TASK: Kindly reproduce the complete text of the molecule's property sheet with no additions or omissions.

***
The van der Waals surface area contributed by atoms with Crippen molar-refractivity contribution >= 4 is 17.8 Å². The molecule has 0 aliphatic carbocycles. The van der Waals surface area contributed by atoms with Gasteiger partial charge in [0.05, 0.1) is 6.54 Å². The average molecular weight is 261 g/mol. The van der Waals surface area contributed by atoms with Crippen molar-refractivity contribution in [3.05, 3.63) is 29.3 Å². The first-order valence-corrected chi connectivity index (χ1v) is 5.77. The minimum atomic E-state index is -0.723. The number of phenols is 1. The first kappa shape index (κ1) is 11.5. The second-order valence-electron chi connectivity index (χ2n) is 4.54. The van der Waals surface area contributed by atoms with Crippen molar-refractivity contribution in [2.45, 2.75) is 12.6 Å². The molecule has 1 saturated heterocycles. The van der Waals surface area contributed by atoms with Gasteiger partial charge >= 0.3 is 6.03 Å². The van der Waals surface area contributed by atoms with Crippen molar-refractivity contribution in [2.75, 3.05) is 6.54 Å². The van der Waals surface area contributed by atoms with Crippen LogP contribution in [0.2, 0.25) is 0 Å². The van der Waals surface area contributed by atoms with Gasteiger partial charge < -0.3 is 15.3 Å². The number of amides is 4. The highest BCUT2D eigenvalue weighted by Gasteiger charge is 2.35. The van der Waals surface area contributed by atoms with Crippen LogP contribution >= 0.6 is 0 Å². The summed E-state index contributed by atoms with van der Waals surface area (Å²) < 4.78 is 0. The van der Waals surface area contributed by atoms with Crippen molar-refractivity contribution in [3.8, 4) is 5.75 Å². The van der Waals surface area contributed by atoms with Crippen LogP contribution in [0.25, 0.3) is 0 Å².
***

The van der Waals surface area contributed by atoms with Crippen molar-refractivity contribution >= 4 is 17.8 Å². The molecule has 0 aliphatic carbocycles. The van der Waals surface area contributed by atoms with Gasteiger partial charge in [0.05, 0.1) is 6.54 Å². The average molecular weight is 261 g/mol. The van der Waals surface area contributed by atoms with Crippen molar-refractivity contribution in [3.05, 3.63) is 29.3 Å². The first-order valence-corrected chi connectivity index (χ1v) is 5.77. The minimum atomic E-state index is -0.723. The number of phenols is 1. The first kappa shape index (κ1) is 11.5. The second-order valence-electron chi connectivity index (χ2n) is 4.54. The van der Waals surface area contributed by atoms with Crippen molar-refractivity contribution in [2.45, 2.75) is 12.6 Å². The molecule has 1 saturated heterocycles. The van der Waals surface area contributed by atoms with Gasteiger partial charge >= 0.3 is 6.03 Å². The van der Waals surface area contributed by atoms with Crippen molar-refractivity contribution in [2.75, 3.05) is 6.54 Å². The van der Waals surface area contributed by atoms with Crippen LogP contribution in [0.2, 0.25) is 0 Å². The van der Waals surface area contributed by atoms with Gasteiger partial charge < -0.3 is 15.3 Å². The number of amides is 4. The highest BCUT2D eigenvalue weighted by Gasteiger charge is 2.35. The van der Waals surface area contributed by atoms with Crippen LogP contribution >= 0.6 is 0 Å². The summed E-state index contributed by atoms with van der Waals surface area (Å²) < 4.78 is 0. The van der Waals surface area contributed by atoms with Crippen molar-refractivity contribution in [3.8, 4) is 5.75 Å². The van der Waals surface area contributed by atoms with Crippen LogP contribution in [0.25, 0.3) is 0 Å².